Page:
The Impact of Legalizing and Regulating Weed: Issues with Study Design and Emerging Findings in the USA

Curr Top Behav Neurosci. 2017:34:173-198. doi: 10.1007/7854_2015_423.


Evaluations of the impact of medical and recreational marijuana laws rely on quasi- or natural experiments in which researchers exploit changes in the law and attempt to determine the impact of these changes on outcomes. This chapter reviews three key issues of causal inference in observational studies with respect to estimating of impact of medical or recreational laws on marijuana use-intervention definition, outcome measurement, and random assignment of study participants. We show that studies tend to use the same statistical approach (differences-in-differences) and yet find differential impacts of medical marijuana laws on adult use in particular. We demonstrate that these seemingly conflicting findings may be due to different years of analysis, ages of the study sample in each year, and assignment of jurisdictions to the control group versus treatment group.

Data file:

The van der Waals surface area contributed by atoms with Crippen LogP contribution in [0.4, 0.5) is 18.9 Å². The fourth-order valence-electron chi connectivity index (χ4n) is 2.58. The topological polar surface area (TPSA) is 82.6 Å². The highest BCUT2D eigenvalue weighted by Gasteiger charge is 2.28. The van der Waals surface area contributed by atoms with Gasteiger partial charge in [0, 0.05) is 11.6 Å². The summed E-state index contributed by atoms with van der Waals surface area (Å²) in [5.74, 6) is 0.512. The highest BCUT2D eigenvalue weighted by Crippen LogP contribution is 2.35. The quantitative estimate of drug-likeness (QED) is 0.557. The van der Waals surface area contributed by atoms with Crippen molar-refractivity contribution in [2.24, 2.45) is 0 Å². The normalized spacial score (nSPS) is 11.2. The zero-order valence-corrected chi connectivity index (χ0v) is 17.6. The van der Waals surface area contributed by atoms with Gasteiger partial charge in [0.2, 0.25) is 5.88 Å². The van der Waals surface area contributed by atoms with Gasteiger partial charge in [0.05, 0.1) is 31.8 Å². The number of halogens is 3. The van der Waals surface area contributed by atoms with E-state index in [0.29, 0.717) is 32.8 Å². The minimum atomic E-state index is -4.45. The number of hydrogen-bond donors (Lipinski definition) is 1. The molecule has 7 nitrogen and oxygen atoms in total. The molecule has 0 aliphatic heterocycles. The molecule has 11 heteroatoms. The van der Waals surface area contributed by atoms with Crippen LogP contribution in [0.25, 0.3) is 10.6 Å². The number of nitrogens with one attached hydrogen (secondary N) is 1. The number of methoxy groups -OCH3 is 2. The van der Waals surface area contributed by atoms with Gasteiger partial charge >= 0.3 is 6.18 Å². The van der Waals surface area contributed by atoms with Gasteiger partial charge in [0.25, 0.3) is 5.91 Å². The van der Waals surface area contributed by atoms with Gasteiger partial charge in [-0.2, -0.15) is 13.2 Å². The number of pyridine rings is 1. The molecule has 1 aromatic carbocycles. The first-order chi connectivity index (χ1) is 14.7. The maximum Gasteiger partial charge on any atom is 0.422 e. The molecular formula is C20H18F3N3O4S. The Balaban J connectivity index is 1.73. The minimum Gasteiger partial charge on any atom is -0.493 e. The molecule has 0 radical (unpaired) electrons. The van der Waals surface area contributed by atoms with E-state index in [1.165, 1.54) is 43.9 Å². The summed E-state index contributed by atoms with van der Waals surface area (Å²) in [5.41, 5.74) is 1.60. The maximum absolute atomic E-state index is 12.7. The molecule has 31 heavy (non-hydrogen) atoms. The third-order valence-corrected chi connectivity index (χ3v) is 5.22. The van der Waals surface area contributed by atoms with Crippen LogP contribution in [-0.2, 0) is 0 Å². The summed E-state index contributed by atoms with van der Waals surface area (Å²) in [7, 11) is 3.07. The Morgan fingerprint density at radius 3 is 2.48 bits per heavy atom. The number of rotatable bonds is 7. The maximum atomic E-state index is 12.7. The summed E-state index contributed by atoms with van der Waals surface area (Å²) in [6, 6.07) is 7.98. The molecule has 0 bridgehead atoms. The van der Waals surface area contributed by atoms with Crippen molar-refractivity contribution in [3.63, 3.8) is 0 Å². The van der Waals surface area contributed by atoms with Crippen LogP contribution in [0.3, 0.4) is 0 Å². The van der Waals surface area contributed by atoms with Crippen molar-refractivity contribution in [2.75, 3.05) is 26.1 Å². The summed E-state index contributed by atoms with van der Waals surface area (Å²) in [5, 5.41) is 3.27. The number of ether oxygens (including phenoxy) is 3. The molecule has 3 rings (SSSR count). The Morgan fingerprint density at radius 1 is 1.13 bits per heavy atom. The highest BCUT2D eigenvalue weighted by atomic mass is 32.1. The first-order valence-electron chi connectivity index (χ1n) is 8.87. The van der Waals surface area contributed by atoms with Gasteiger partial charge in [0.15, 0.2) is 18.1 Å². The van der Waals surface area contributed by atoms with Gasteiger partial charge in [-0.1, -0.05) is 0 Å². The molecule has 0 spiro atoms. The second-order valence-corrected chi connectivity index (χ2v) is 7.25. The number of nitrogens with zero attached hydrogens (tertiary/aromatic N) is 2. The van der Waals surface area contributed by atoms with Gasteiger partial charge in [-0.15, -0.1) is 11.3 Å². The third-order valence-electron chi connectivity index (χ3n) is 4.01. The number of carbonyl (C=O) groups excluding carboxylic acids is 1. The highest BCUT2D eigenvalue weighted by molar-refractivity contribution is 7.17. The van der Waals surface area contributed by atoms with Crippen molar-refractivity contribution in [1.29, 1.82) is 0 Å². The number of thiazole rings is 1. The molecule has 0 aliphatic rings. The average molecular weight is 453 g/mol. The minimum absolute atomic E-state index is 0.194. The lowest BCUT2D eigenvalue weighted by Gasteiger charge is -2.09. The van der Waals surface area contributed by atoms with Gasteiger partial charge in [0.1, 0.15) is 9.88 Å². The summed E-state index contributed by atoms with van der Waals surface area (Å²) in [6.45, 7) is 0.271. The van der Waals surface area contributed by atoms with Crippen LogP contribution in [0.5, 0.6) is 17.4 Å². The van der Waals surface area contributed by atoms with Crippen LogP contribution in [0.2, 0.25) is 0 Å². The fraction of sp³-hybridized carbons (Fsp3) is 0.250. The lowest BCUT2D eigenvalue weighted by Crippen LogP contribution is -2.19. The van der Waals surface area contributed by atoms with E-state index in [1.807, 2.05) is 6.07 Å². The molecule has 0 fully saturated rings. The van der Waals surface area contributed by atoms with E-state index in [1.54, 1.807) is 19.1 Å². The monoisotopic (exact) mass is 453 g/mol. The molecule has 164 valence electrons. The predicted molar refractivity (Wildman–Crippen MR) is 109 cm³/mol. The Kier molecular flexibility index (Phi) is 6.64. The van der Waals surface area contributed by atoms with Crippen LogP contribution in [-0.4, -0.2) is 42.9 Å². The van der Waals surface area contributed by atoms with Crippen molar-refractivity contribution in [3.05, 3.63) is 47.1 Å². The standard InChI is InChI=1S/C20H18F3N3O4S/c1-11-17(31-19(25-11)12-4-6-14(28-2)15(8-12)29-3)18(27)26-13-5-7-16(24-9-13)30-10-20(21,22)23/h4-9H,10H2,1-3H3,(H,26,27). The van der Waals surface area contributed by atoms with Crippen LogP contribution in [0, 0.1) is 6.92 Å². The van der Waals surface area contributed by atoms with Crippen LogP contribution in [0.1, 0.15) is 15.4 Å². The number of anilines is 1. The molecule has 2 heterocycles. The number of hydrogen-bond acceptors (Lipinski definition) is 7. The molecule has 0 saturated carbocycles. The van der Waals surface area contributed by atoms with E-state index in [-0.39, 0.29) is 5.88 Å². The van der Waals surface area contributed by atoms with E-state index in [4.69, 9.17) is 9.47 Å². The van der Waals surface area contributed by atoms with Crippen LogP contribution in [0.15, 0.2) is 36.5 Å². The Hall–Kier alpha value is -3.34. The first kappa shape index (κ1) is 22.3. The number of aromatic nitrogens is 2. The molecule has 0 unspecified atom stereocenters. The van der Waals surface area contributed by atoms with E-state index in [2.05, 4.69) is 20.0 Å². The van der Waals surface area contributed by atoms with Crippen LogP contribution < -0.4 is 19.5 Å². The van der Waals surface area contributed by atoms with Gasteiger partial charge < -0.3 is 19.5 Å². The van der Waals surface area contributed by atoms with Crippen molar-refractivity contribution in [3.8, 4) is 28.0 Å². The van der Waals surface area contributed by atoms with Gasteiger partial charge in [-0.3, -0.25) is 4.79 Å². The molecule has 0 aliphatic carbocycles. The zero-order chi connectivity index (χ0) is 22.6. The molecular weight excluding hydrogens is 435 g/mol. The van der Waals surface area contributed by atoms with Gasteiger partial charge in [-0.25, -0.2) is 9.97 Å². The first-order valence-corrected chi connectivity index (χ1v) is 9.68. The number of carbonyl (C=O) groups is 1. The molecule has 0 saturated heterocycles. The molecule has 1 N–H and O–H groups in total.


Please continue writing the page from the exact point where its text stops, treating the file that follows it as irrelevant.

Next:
Keywords: Cannabis use; Causal inference; Marijuana legalization; Medical marijuana laws.

Publication types

  • Research Support, N.I.H., Extramural
  • Review

MeSH terms

  • Drug and Narcotic Control / legislation & jurisprudence*
  • Humans
  • Marijuana Abuse / epidemiology
  • Marijuana Smoking / epidemiology
  • Marijuana Smoking / legislation & jurisprudence*
  • Medical Marijuana / therapeutic use*
  • Research Design
  • United States


  • Medical Marijuana